Saturday, March 01, 2008


An Uncertainty Principle in Governance

You may think, from the title to this opinion, that I have discovered some new and important feature of government. It is not new. What I am going to discuss was well-known to the 17th and 18th century political theorists who provided the thinking behind our federal constitution.

Let be introduce the subject by relating a frequent e-mail argument I have had with my conservative friends H and R and my "moderate" friend S. In particular H has been eager to justify the use of an interrogation technique called "water boarding." He writes that the technique has extracted useful information from several terrorist suspects and implies that the information has been used to foil plans by Al Qaeda to stage another attack on the United States. This attack would have been, I presume, as disastrous at the destruction of tall buildings by flying commercial airplanes into them.

H cites this beneficial result from the use of water boarding and asks whether S and I would condone giving the President the power to authorize its use in future interrogations. S and I have pointed out that we are skeptical that the technique yields reliable information. A torture victim is apt to say anything to please his tormentor. The information provided may or may not be true. H asserts without proof that the technique has indeed yielded useful information.

In recent e-letters to the group (H, R, S, and myself) I have stated the existence of an uncertainty principle that requires us to find a balance between complete security and complete freedom. If we want complete security, we then must permit the President (i.e., the government) to use any and all torture methods in interrogations. We must also give the President the authority to conduct warrantless wire taps to listen in on private conversation to find terrorists who otherwise would escape detection.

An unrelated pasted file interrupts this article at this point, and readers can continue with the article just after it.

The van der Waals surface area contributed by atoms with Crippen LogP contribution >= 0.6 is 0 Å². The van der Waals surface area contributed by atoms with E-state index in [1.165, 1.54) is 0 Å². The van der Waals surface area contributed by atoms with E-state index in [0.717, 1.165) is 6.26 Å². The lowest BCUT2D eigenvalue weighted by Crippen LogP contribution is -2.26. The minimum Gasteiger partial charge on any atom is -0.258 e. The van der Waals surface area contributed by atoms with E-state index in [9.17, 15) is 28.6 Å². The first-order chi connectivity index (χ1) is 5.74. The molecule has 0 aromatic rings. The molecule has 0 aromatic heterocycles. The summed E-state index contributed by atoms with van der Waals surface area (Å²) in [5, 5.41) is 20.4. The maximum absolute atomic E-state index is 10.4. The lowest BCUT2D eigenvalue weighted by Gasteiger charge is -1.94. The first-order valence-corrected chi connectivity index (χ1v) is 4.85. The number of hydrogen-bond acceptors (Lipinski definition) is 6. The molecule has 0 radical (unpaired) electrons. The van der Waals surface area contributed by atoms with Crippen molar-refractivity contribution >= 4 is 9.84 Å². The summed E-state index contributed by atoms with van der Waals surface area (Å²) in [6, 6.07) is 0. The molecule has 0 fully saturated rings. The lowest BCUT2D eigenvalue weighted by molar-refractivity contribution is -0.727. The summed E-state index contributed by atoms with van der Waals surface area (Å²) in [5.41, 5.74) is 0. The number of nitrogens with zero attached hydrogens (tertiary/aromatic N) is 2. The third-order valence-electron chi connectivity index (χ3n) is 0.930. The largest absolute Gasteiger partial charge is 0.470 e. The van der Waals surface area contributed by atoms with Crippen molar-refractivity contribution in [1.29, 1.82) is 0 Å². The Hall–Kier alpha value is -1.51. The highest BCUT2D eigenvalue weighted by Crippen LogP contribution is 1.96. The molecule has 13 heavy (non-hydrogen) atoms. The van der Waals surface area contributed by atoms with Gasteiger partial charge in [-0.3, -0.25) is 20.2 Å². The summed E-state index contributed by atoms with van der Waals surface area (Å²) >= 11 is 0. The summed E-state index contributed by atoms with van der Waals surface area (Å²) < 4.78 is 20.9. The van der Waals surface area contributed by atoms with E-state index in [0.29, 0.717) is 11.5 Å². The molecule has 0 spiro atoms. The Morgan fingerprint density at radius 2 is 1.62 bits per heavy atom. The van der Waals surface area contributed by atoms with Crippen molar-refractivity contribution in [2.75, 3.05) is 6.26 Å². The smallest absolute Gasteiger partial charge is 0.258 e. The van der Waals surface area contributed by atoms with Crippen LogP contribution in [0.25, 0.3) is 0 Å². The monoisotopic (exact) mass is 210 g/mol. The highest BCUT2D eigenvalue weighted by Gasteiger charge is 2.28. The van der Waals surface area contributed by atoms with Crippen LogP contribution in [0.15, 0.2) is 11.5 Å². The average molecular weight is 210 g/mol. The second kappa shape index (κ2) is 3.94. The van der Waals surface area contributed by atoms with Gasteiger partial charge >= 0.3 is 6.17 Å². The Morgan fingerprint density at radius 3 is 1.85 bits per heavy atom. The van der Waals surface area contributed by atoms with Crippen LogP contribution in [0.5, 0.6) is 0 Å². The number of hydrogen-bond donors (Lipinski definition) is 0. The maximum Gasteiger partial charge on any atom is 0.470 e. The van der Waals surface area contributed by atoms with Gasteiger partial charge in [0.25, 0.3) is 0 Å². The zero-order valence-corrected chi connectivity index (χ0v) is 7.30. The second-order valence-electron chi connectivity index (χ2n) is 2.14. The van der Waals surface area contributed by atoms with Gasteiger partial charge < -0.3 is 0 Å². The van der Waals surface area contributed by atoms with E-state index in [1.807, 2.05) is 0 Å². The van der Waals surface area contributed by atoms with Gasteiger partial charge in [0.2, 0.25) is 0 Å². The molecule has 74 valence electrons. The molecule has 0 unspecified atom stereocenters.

I argue that to give the President that much power would enable him to spy on and frame any political opponent. An unscrupulous or ambitious President would be able to establish himself and his cronies in power with no limits on what they could do. Our liberties would vanish. In order to prevent the emergence of a fascist state, we have to place limits on the President. The price of maintaining our liberties is the likelihood of other terrorist attacks that will not be detected in time to stop them. We are governed by other imperfect humans, not by Thomas Jefferson's angels. The imperfection, the corruption, the dishonesty of some public officials requires that we limit the things they can do. The result is that we live in freedom but not in safety. That is the uncertainty principle of governance.

This is not a new idea. What surprises me is that my conservative friends are willing to trust "big government" to torture suspects and listen to private phone conversations and not use the power to discredit political opponents but are not willing to trust the same government to run a program to provide affordable health care for everyone.

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